Women’s centres should be available for individuals who are at low and medium risk of re-offending – those who might currently receive a short prison sentence. Individuals seeking support from women's centres will often have ‘a range of multiple, complex, and gendered needs, and will sit across a spectrum of risk, both of reoffending and of harm’; support must therefore be specific and tailored to the needs of the individuals – it is more accessible to provide this support in the community than in custody. The centres have the common goal of supporting, encouraging and crucially, enabling women to find a better quality of life, where they feel safe and free from harm; they offer the provision of safe, women-only spaces, making available specialist support and advice, and also the crucial support of peers. Building positive supportive networks in these spaces promotes empowerment; women-only environments work to encourage independence and agency, and ‘create a ‘safe space’, both physically and emotionally and deliver better outcomes for women, which then have even wider societal and economic impacts’. To ensure optimum impact, these centres are robustly monitored. The holistic aims mean that women are presented with the appropriate resources in supporting them to heal trauma safely, using accredited programmes to build assertiveness, emotional intelligence and emotional resilience for example, and tackle problems such as substance misuse. They are centres of excellence where the service users can develop soft skills such as confidence, encouraging them to believe that they have more of a stake in society, and to become an active agent in their own lives. These services forge the most impactful path for reform in our society, removing women from the trauma of short, unnecessary prison sentences.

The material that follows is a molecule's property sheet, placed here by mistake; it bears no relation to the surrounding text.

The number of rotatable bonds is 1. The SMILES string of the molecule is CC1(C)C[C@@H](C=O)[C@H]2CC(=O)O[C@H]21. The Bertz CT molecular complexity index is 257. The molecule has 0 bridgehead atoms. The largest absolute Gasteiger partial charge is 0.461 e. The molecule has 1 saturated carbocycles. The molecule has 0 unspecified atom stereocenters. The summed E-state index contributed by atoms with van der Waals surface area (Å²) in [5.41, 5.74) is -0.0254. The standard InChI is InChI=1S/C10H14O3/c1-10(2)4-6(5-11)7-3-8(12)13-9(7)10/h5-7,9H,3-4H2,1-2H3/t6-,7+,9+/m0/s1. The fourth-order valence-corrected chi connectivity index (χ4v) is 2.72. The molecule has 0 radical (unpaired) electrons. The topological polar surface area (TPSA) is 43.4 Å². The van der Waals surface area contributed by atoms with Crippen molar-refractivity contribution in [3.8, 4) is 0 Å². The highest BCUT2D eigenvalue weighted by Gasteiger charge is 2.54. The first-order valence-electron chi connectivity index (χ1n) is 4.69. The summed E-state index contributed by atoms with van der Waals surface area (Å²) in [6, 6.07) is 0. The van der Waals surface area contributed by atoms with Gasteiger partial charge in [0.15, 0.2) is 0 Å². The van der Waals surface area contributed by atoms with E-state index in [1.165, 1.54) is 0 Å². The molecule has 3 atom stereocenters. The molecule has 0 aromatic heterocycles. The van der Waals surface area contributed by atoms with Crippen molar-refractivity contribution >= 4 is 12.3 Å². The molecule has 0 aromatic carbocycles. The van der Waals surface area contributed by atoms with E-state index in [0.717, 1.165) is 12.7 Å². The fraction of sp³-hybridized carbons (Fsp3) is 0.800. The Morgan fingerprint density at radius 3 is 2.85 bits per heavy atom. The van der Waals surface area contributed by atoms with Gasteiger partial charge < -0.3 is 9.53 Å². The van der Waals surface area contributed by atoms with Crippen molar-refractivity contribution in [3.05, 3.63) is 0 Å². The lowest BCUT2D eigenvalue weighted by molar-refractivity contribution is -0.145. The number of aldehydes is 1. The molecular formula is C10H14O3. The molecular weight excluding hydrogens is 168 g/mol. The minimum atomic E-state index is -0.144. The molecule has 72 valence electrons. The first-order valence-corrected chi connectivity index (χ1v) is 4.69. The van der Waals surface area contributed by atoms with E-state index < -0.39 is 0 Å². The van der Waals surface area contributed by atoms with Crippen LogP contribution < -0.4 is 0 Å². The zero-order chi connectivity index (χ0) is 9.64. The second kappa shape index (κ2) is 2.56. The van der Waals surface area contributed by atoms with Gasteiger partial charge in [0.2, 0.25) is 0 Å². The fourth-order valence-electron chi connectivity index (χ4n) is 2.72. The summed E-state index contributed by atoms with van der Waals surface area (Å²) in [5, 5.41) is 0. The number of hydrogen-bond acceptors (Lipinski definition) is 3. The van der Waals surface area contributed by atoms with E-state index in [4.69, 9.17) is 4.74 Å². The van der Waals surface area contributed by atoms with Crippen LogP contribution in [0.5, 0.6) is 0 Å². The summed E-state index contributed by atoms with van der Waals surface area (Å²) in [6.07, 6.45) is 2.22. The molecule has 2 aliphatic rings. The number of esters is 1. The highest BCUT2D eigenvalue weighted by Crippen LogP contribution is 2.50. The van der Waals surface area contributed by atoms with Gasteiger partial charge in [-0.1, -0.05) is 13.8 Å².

Women in Custody
Since the publication of the Female Offender Strategy, what work has been done to improve conditions for those in custody?
The conditions vary between, and even within, establishments. The government has announced the investment to build 500 new places in pre-existing women’s prisons – almost the amount of places at HMP Bronzefield, the largest women’s prison in Europe with a capacity of 527. Reportedly, the new accommodation is designed to ‘increase availability of single cells and improve conditions. These will include in-cell showers and will allow more women to be held in open conditions, providing greater opportunities for employment and education while completing their sentence’. From personal lived experience, when I was living in open conditions accommodation, there were invariably numerous empty rooms along the corridors as there were no other offenders within the estate who met the threshold for promotion to open conditions units, usually due to unsatisfactory behaviour or proven substance misuse (that they were not being supported with due to lack of resources and funding in that area). It would be more appropriate to instead announce funding for additional resources in prisons and in the community to tackle low-level and repeat offending, and a drive to radically reduce short sentences for women.
Does the female prison estate take a Whole System Approach (that considers all of the offenders needs) to those in their care?
• What does this look like in practice?
• Are there any barriers in achieving a Whole System Approach to female offending?